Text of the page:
Eggs are one of the most nutritious food you can eat. One
medium sized egg contains approximately 75 calories, 6.25
grams of protein, and 220 milligrams of cholesterol. It also
contains large amount of vitamins, minerals, macro and micronutrients
(including: carotenoids, choline, betaine, and many others).
In one small, compact package, eggs are excellent at providing
our bodies with essential amino acids.
Why then have eggs had such a poor reputation in recent years?
Well, it is true that eggs contain fat and cholesterol, and
for some people adding eggs to the diet should only be made
in moderation and with approval from their doctors. Why? Because
there are two types of cholesterol. The first is dietary cholesterol
(commonly found in food) and the second blood cholesterol
(commonly found in our bodies.) For most people, 300 milligrams
of dietary cholesterol (amount recommended by American Heart
Association) a day doesn’t have a detrimental effect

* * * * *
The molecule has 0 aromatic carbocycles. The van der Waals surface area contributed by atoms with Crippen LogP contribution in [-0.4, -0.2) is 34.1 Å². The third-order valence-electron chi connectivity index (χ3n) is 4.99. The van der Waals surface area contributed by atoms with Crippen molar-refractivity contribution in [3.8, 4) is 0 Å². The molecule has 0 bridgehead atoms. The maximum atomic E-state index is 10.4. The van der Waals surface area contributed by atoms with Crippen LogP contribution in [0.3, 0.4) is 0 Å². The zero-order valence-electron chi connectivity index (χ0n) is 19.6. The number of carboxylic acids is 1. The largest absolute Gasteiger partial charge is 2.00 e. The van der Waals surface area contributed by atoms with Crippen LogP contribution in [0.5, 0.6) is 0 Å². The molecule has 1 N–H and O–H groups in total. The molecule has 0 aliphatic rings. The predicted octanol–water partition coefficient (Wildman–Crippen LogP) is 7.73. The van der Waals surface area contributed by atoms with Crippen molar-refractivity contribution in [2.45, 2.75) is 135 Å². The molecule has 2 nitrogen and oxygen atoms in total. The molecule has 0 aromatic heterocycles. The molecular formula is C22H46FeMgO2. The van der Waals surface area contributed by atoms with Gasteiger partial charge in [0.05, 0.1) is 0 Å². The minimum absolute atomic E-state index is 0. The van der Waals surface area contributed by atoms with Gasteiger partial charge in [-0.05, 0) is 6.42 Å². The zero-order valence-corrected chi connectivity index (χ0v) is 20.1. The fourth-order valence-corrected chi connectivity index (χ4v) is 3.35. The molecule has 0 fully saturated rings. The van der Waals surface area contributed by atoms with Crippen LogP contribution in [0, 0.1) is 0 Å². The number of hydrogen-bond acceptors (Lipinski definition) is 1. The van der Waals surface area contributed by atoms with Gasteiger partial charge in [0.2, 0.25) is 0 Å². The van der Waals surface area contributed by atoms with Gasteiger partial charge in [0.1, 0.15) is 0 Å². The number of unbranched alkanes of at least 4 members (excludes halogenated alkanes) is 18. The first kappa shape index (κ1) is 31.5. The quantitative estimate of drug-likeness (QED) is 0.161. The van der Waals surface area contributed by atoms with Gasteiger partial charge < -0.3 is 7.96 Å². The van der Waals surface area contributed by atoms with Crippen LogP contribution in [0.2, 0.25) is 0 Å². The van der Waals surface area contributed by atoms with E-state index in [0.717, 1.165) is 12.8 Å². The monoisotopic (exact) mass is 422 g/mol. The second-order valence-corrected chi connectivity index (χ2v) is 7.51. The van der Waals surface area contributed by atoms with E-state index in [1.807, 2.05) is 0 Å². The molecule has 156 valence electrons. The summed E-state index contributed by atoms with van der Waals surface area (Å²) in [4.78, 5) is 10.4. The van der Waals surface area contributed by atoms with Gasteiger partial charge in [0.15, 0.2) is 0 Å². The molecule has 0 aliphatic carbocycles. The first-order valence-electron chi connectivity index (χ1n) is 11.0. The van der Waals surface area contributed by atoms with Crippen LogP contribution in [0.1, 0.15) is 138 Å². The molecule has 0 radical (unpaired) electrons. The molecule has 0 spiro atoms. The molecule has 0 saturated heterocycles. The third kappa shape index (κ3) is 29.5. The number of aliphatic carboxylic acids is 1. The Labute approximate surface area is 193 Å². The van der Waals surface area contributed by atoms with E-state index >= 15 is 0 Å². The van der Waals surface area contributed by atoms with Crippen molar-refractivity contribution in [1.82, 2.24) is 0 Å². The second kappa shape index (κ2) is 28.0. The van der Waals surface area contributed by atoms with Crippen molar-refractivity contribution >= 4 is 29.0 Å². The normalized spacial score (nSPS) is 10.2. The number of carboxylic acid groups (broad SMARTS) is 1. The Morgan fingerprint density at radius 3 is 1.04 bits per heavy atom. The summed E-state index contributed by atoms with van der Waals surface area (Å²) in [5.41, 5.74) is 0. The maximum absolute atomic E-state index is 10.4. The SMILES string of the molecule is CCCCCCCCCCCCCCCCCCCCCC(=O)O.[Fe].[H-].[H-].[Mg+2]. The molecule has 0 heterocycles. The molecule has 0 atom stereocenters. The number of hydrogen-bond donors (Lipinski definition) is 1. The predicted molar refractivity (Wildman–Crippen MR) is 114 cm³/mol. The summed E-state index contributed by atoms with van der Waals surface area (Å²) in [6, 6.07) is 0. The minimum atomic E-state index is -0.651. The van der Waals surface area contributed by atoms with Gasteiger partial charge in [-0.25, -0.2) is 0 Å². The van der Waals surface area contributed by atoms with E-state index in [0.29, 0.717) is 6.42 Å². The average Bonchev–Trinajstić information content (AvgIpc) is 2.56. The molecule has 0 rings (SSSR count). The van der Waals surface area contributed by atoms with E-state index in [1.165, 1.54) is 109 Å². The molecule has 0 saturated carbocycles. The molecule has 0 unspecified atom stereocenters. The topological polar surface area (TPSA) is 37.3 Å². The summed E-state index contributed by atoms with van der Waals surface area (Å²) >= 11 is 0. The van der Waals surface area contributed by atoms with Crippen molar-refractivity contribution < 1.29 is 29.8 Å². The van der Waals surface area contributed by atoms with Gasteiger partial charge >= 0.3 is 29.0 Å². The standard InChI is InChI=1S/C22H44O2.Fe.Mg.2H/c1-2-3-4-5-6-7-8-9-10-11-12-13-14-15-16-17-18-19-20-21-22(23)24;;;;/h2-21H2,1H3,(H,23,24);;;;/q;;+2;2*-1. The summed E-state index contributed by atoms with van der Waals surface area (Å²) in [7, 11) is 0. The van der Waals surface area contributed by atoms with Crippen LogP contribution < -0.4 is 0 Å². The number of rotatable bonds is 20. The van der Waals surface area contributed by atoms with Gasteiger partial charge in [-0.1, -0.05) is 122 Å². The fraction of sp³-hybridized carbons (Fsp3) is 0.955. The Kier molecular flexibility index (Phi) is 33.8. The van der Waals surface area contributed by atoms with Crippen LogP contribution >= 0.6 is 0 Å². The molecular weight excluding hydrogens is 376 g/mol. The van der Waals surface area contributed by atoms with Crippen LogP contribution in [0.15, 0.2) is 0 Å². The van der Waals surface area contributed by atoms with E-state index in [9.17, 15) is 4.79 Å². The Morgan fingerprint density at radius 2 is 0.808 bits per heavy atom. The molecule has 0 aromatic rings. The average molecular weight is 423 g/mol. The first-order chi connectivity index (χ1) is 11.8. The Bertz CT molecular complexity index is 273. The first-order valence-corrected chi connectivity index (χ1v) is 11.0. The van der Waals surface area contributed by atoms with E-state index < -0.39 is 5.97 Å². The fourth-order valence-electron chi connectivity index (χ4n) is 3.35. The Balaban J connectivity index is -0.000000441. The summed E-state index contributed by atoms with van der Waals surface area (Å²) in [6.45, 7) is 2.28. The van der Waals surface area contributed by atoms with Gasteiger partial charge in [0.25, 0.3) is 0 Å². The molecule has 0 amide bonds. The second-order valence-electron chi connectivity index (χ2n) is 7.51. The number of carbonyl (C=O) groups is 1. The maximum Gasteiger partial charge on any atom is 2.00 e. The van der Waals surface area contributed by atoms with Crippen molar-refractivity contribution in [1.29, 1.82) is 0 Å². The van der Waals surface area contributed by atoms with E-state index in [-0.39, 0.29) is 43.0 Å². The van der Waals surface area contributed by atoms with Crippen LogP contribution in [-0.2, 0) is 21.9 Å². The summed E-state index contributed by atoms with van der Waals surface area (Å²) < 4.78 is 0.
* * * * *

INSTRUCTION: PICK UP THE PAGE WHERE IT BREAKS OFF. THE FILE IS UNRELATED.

on their blood cholesterol levels. However, for some people
dietary cholesterol increases their blood cholesterol levels.
Therefore, it is important to know exactly how many milligrams
of cholesterol that you can safely consume without negatively
affecting your blood cholesterol levels.
So, if your doctor agrees your health won't be negatively
impacted, there is no need to avoid eating eggs, as eggs provide
us with nutrients that our body needs to function. If, however,
you’re one of those people whose blood cholesterol levels
increase based on the amount of dietary cholesterol you consume
and for health reasons, you aren't allowed to consume more
than 300 milligrams of dietary cholesterol a day, you probably
don’t have to limit eggs altogether, you can just eat
the egg whites (as they are cholesterol free!) and find comfort
in knowing that you’ll still receive many of the health
benefits of eating eggs.